It was clear Brian Snitker was afraid to use him with a game on the line – the Braves trailed 6-2 when he entered in the seventh, Chad Sobotka having just yielded the clinching home run to Manny Machado – and from that you could extrapolate that their opening-day starter five years running had fallen from his manager's good graces. Anthopoulos said later that month that the Braves would be OK with keeping with Teheran in their rotation, but that might have been a bit of salesmanship.
Gray-for-Teheran could be the classic change-of-scenery deal. (Sceneries, in this case.) They’re close in age: Gray just turned 29; Teheran turns 28 next month. Teheran is under contract through the 2020 season. Gray is arbitration-eligible this winter and will become a free agent at season’s end. Teheran had a 1.8 Baseball Reference WAR to Gray’s 0.6 in 2018.
The knock on Gray is that he stunk out the Big Apple. Away from there, he was pretty darn good. His numbers at Yankee Stadium last season: 59-1/3 innings, 45 strikeouts against 35 walks, a 1.904 WHIP and a 6.98 ERA. His numbers elsewhere: 71 innings, 78 strikeouts against 22 walks, a 1.155 WHIP and a 3.17 ERA. There’s nothing wrong with his arm. It just that he’s not, ahem, in a New York state of mind.
Gray is from the Nashville area. He played at Vanderbilt. SunTrust Park being on the north side of town, he might make it home to Music City in under four hours. (His mileage may vary, as they say.) He’d surely see the opportunity to join a burgeoning young team in the capital of the Deep South as the best second chance he’ll ever have, and the Braves could use another starter to keep from having to force-feed Kyle Wright or Ian Anderson into the breach.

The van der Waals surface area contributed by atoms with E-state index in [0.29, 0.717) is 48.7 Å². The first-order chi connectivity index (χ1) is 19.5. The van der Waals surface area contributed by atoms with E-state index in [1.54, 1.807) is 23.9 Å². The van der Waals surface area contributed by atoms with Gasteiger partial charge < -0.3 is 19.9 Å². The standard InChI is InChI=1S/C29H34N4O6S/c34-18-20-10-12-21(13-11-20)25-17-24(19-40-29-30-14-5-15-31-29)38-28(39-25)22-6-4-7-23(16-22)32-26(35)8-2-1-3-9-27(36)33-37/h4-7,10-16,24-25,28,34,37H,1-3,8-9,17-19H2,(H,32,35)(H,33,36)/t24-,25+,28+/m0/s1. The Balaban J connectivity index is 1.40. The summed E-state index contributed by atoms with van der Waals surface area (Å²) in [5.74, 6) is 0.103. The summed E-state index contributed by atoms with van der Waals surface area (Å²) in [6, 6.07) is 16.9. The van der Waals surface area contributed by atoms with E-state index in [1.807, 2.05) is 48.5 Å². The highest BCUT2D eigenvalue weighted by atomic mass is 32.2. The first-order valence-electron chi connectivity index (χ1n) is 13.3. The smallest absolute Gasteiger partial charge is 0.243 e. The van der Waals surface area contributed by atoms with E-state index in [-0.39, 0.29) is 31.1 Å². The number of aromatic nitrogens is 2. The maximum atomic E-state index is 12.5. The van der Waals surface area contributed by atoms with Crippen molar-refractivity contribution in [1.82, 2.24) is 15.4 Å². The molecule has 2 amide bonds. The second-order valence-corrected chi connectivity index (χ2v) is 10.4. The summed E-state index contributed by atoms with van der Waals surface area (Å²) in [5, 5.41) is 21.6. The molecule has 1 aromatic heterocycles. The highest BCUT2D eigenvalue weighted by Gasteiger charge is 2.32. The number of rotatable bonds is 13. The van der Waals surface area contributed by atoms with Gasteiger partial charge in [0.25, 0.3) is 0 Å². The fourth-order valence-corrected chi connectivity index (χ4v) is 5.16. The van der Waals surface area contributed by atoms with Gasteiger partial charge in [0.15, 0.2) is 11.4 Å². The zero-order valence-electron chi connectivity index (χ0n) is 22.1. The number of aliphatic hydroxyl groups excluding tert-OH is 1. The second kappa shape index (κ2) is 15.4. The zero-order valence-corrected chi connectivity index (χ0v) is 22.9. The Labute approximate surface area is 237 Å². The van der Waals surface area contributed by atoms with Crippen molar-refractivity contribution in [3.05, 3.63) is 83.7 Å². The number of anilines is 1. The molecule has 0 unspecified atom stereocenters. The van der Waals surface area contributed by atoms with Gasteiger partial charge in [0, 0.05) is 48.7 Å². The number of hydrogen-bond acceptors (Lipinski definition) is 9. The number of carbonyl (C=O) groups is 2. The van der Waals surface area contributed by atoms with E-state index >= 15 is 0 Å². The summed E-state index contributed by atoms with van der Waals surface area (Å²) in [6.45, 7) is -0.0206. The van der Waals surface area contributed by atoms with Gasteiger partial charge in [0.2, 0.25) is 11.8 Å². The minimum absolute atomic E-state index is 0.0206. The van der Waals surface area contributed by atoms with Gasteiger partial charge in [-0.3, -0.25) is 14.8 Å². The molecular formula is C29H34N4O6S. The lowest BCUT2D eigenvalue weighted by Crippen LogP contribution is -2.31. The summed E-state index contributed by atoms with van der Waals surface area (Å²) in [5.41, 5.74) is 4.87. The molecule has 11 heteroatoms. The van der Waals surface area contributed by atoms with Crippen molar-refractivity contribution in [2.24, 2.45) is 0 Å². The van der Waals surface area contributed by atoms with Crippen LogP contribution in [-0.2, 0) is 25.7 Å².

As for Teheran: He just might take to NYC. He wouldn’t be starting on opening day. He’d be in a rotation that includes Sabathia, who made the transition from thrower to craftsman, which is essentially what Teheran has done the past few years. (Though it was never clear why he stopped trusting his fastball.) New Yorkers would note his non-deployment as a starter in the NLDS and would raise a Bronx cheer, but those same New Yorkers once saw the Yankees’ new manager hailed in a tabloid as “Clueless Joe.” The man’s last name was Torre.
I imagine there’d need to be some makeweights on both sides in such a deal, and I know Cashman would look at Teheran and see what all of baseball sees – a pitcher who has had three middling years in the past four. The one good year, however, was in 2016, when then-GM John Coppolella refused to trade him despite manifold overtures. Nobody’s beating down Anthopoulos’ door for Teheran now, but the Yankees have put themselves in a position where they have to offload Gray. They’ll eventually realize that they’re selling low, too.
And that’s it. That’s my venture into Armchair GM’ing this winter. I’ll let Mr. Anthopoulos take it from here. As noted once or twice, he’s pretty good at this.